There will be a tax bill this year, but it is unlikely to
involve any major overhaul of the tax code or substantial new tax
So goes the prevailing wisdom among tax policy makers and
lobbyists as the Bush administration and Congress take their first
tentative steps toward negotiation on the budget for the 1990 fiscal
But predictions about tax legislation, like government economic
statistics, are seasonally adjusted in Washington D.C. The
prevailing wisdom of March often yields to the budget reality of
And by then the Senate Finance Committee and the House Ways and
Means Committee could find themselves scrambling for new sources of
revenue to meet deficit reduction targets or to offset the costs of
new programs that Congress chooses to finance through tax credits
rather than direct federal outlays.
Should that occur, the most likely sources are an increase in
the gasoline tax, higher excise taxes on beer, wine, spirits or
cigarettes or further tightening of tax breaks on interest
deductions or fringe benefits.
Despite new proposals by President Bush to finance programs like
child care and business enterprise zones, Rep. Dan Rostenkowski,
D-Ill., who heads the House Ways and Means Committee, is betting
against a raid on the Treasury.
``If Congress and the president do feel a need to act this year,
they'll want to do it on the cheap,'' he said. ``That means either
programs that at least start small so they can be squeezed into the
budget, or programs that cost the government nothing at all - with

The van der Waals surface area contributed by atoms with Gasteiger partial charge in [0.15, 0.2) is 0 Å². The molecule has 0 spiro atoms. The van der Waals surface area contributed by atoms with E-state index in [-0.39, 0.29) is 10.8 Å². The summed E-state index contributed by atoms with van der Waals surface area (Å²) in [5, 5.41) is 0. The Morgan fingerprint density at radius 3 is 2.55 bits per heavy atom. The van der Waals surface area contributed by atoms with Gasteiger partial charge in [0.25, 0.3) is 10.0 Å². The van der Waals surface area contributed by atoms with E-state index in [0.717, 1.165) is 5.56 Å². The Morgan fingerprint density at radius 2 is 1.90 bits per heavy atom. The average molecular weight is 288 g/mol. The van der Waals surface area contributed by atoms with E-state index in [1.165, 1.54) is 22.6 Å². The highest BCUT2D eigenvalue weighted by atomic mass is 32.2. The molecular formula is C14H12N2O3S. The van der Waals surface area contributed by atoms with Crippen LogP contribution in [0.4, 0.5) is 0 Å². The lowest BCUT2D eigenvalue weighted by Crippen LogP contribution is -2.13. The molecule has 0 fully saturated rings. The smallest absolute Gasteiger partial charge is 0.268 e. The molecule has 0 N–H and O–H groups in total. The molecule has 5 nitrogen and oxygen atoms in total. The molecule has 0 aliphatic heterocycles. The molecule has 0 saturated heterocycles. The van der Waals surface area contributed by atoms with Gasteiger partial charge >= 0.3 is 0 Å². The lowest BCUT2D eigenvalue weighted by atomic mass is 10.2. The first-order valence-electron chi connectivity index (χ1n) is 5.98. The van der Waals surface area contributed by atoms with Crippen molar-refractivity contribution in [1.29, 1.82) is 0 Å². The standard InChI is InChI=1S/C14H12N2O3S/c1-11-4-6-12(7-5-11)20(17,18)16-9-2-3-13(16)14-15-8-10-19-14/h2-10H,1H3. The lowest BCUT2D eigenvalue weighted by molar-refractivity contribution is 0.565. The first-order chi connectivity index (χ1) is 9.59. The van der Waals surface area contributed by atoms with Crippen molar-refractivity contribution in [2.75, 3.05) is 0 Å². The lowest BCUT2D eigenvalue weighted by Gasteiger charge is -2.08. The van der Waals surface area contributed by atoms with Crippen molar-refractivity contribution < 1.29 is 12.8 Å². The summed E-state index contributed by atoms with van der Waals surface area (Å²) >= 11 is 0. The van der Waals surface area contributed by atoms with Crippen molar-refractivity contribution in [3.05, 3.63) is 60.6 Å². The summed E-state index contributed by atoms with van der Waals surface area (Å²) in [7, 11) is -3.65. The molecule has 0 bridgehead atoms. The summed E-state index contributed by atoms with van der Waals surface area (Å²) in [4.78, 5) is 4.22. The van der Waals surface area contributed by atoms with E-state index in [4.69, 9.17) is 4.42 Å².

the burden shifted to others.''
Indeed, in the two months since the 101st Congress convened,
Rostenkowski and Sen. Lloyd Bentsen, D-Texas, who heads the Senate
Finance Committee, have said what they will not do on taxes.
The chairmen have made clear that they have no plans to overhaul
last year's catastrophic health insurance law, despite complaints
about its higher Medicare premiums and income tax surcharges.
They have been chilly to Bush's proposal for a reduction in
long-term capital gains taxes, and promised real estate interests
that there will be no tampering with the home mortgage deduction.
Behind all the caution on tax policy lies a political and
economic environment that gives Democrats and Republicans good reason
to avoid an assault on the tax code this year. The most important
political reality is Bush's campaign pledge of no new taxes.
Rostenkowski and the House speaker, Jim Wright of Texas, have
both been stating that any effort to reduce the federal budget
deficit will have to include significant revenue increases.
But they have also made it clear that Democrats are not prepared
to make such a move without the firm public support of Bush. And
lawmakers in both parties do not believe that Bush would accept a
broad-scale tax increase this year.
Another factor working to keep the tax code a minor element in
this year's budget debate is the arithmetic of the
Gramm-Rudman-Hollings balanced budget law.
As revised in 1987, the law requires Congress to hold the deficit
to $100 billion in fiscal 1990 to avoid automatic across-the-board
Congressional and administration budget analysts have calculated
that absent any major downturn in the economy or dramatic rise in
interest rates, the deficit target can be achieved without tax
increases this year - a calculation that can change. …